My first sermon at the new church will be on April 28 at the contemporary service. As a church during the Season of Easter we're following the scripture lessons from the Book of Acts, discussing the formation of the church known as "The Way". You know, the actual first church.
My given reading for the day is Acts 11:1-18. A really cool reading where Peter lays it on the new Christian converts in Jerusalem that evangelism is the new name of the game. That's something that they already knew a little bit about, except there was a new wrinkle to God's plan that they hadn't realized yet - the Kingdom is open to the Gentiles. The Way was open to all who were ready to choose Christ. This should have been old news at this point, but the people needed a little sermonizing from Peter to get the point.
To be truthful, (and Peter does admit) Peter initially balked at this call from God. God had come to him with a vision, showing him the new life open to the world, and when Peter didn't understand, God said, "Never consider unclean what God has made pure." The table is open, Planet Earth. We're all invited to the Lord's party.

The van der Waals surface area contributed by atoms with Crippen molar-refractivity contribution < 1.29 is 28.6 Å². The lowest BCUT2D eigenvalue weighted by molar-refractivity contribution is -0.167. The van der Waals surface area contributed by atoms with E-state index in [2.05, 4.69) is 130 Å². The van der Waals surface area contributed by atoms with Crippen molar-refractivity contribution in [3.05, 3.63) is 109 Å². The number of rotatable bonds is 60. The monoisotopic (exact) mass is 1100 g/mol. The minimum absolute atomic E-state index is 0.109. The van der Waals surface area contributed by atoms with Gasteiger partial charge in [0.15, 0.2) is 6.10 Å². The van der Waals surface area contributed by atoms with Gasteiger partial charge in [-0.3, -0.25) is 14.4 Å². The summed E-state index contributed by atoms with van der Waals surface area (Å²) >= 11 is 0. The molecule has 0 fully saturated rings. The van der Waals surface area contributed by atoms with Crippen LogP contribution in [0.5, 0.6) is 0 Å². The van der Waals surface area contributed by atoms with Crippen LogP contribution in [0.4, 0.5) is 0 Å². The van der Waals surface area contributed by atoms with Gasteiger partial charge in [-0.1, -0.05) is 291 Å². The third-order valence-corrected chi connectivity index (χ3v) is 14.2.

Probably the most striking verse of this passage to me, though, is the final one when the apostles and other believers praise God, saying, "So then God has enabled Gentiles to change their hearts and lives so that they might have new life."
I just want to say here that Gentile hearts had been changed throughout the history of the nation of Israel. Gentiles had always been drawn to God's people, there are even extensive rules on their inclusion in the community. Many heroes of the early faith were Gentiles. But they were never reached out to, evangelism wasn't the thing.
It's not the Gentile hearts that needed changing so much as the hearts of the new believers to reach those outside of the family.
But, really, how UMC is this reading? It's an actual scripture about an Open Table (and hearts and minds that were being opened).
Kind of leaves me thinking about this: